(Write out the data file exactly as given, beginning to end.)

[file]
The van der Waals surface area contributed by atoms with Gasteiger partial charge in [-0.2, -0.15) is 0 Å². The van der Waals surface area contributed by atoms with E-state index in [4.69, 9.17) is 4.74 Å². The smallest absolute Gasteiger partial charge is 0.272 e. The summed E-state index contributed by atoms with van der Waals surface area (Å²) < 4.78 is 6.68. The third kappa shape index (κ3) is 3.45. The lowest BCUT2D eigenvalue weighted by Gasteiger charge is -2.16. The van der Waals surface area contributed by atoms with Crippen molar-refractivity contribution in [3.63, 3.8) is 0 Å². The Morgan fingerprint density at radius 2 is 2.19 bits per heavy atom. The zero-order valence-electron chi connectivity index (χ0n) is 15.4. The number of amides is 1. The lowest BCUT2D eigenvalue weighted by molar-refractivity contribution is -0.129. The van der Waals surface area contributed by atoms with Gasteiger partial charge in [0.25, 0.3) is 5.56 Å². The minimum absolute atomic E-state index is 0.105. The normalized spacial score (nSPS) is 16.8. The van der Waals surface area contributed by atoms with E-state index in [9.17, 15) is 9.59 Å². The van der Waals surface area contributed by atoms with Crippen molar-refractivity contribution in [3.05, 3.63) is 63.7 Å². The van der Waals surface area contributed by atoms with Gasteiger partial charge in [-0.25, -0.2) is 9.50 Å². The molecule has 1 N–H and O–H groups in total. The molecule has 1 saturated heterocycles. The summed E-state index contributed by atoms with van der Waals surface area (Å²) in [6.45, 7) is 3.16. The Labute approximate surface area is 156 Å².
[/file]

The van der Waals surface area contributed by atoms with Gasteiger partial charge in [-0.2, -0.15) is 0 Å². The van der Waals surface area contributed by atoms with E-state index in [4.69, 9.17) is 4.74 Å². The smallest absolute Gasteiger partial charge is 0.272 e. The summed E-state index contributed by atoms with van der Waals surface area (Å²) < 4.78 is 6.68. The third kappa shape index (κ3) is 3.45. The lowest BCUT2D eigenvalue weighted by Gasteiger charge is -2.16. The van der Waals surface area contributed by atoms with Crippen molar-refractivity contribution in [3.63, 3.8) is 0 Å². The Morgan fingerprint density at radius 2 is 2.19 bits per heavy atom. The zero-order valence-electron chi connectivity index (χ0n) is 15.4. The number of amides is 1. The lowest BCUT2D eigenvalue weighted by molar-refractivity contribution is -0.129. The van der Waals surface area contributed by atoms with Gasteiger partial charge in [0.25, 0.3) is 5.56 Å². The minimum absolute atomic E-state index is 0.105. The normalized spacial score (nSPS) is 16.8. The van der Waals surface area contributed by atoms with E-state index in [9.17, 15) is 9.59 Å². The van der Waals surface area contributed by atoms with Crippen molar-refractivity contribution in [3.05, 3.63) is 63.7 Å². The van der Waals surface area contributed by atoms with Gasteiger partial charge in [-0.25, -0.2) is 9.50 Å². The molecule has 1 N–H and O–H groups in total. The molecule has 1 saturated heterocycles. The summed E-state index contributed by atoms with van der Waals surface area (Å²) in [6.45, 7) is 3.16. The Labute approximate surface area is 156 Å².